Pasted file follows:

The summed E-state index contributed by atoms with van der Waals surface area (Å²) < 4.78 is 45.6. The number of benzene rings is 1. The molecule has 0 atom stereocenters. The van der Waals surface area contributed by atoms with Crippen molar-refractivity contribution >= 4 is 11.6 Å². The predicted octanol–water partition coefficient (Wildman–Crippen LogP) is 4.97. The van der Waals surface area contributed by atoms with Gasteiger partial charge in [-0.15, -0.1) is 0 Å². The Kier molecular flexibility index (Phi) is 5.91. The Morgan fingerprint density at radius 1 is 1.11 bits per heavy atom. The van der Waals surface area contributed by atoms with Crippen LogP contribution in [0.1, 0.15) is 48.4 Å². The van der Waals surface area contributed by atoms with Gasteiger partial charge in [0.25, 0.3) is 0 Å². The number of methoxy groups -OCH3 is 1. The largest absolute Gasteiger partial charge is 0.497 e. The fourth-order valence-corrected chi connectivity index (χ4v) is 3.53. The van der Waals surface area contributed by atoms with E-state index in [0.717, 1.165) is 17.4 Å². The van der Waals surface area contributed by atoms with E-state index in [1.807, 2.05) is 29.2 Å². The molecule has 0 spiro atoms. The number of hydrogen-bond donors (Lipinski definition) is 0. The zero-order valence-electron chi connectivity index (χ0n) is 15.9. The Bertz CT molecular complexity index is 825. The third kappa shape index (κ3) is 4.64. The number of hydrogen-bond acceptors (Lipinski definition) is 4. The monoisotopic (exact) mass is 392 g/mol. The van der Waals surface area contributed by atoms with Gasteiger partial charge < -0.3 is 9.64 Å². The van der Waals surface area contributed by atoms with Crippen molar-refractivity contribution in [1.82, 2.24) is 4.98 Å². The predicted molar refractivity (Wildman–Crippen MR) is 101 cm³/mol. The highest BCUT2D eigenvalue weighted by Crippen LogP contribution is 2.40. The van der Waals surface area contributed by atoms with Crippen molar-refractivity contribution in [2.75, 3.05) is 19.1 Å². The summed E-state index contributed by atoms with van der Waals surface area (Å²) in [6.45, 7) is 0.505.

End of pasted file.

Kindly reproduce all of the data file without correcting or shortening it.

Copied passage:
The summed E-state index contributed by atoms with van der Waals surface area (Å²) < 4.78 is 45.6. The number of benzene rings is 1. The molecule has 0 atom stereocenters. The van der Waals surface area contributed by atoms with Crippen molar-refractivity contribution >= 4 is 11.6 Å². The predicted octanol–water partition coefficient (Wildman–Crippen LogP) is 4.97. The van der Waals surface area contributed by atoms with Gasteiger partial charge in [-0.15, -0.1) is 0 Å². The Kier molecular flexibility index (Phi) is 5.91. The Morgan fingerprint density at radius 1 is 1.11 bits per heavy atom. The van der Waals surface area contributed by atoms with Crippen LogP contribution in [0.1, 0.15) is 48.4 Å². The van der Waals surface area contributed by atoms with Gasteiger partial charge in [0.25, 0.3) is 0 Å². The number of methoxy groups -OCH3 is 1. The largest absolute Gasteiger partial charge is 0.497 e. The fourth-order valence-corrected chi connectivity index (χ4v) is 3.53. The van der Waals surface area contributed by atoms with E-state index in [0.717, 1.165) is 17.4 Å². The van der Waals surface area contributed by atoms with E-state index in [1.807, 2.05) is 29.2 Å². The molecule has 0 spiro atoms. The number of hydrogen-bond donors (Lipinski definition) is 0. The zero-order valence-electron chi connectivity index (χ0n) is 15.9. The Bertz CT molecular complexity index is 825. The third kappa shape index (κ3) is 4.64. The number of hydrogen-bond acceptors (Lipinski definition) is 4. The monoisotopic (exact) mass is 392 g/mol. The van der Waals surface area contributed by atoms with Gasteiger partial charge < -0.3 is 9.64 Å². The van der Waals surface area contributed by atoms with Crippen molar-refractivity contribution in [1.82, 2.24) is 4.98 Å². The predicted molar refractivity (Wildman–Crippen MR) is 101 cm³/mol. The highest BCUT2D eigenvalue weighted by Crippen LogP contribution is 2.40. The van der Waals surface area contributed by atoms with Crippen molar-refractivity contribution in [2.75, 3.05) is 19.1 Å². The summed E-state index contributed by atoms with van der Waals surface area (Å²) in [6.45, 7) is 0.505.